The usual run of official religious life, means that we live in common and look after each other. We pray in a group and work together as a team. We talk about collaborative ministry.
But do we love each other? Would we dare look into another brother's eye or search his heart and say: “I love you?” I doubt it.
What do we know of relating in love to anyone? How real then, is our expression of our love for God? There is no human ground where one can stand and from there look into the face of Jesus, or raise the heart to heaven and say “My God, love you.”
The run-of-the-mill existence of official organized religious life, left me unconcerned about others in any real meaningful way. I never wept over a brother's troubles. I never cried at his death. Religious life did not encourage one to express feelings or emotions. The rite of Profession in my time, used the expression: “From now on, brothers, you are to be like a stick or a stone…”-- and that is indeed, what many of us became,-- and thought it was God's will for us. Those terrible words have been removed from the text as now used.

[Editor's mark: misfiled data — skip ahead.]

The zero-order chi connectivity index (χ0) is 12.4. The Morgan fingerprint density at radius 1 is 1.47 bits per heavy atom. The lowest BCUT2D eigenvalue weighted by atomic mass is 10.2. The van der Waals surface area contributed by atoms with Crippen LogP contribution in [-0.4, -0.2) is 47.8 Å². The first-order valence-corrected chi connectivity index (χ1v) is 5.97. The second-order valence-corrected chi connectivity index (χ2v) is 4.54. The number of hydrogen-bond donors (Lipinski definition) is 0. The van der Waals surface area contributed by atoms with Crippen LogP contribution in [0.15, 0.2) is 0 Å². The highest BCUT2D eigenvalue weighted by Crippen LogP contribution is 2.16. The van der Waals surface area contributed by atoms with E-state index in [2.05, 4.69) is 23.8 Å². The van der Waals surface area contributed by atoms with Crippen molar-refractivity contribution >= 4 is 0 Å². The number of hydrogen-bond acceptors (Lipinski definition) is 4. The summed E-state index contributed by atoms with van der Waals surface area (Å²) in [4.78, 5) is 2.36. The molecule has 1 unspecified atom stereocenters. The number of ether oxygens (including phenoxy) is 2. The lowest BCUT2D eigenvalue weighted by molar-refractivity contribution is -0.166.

Only when I found another human being to relate to in deep and intimate celibate love, did I even begin to comprehend the whole notion of loving anyone or much less loving the God who is Love.
Only then, did the Covenant words of Sacred Scripture come alive for me. I came to understand that the Lord had leaned down from heaven and made a marriage with his human creature. Hitherto that text held rather light significance for me. But now when I realize that even as a celibate priest, I can have a marriage of mind and heart and spirit with another human being, does the fire of Divine Love begin to kindle in my soul. I find that all of God's creation is enfolded in this love that holds all things in being. The photo of the sea and the foliage, by Fr. Donagh O'Shea OP is a witness to this creative life-giving granduer of the Lord.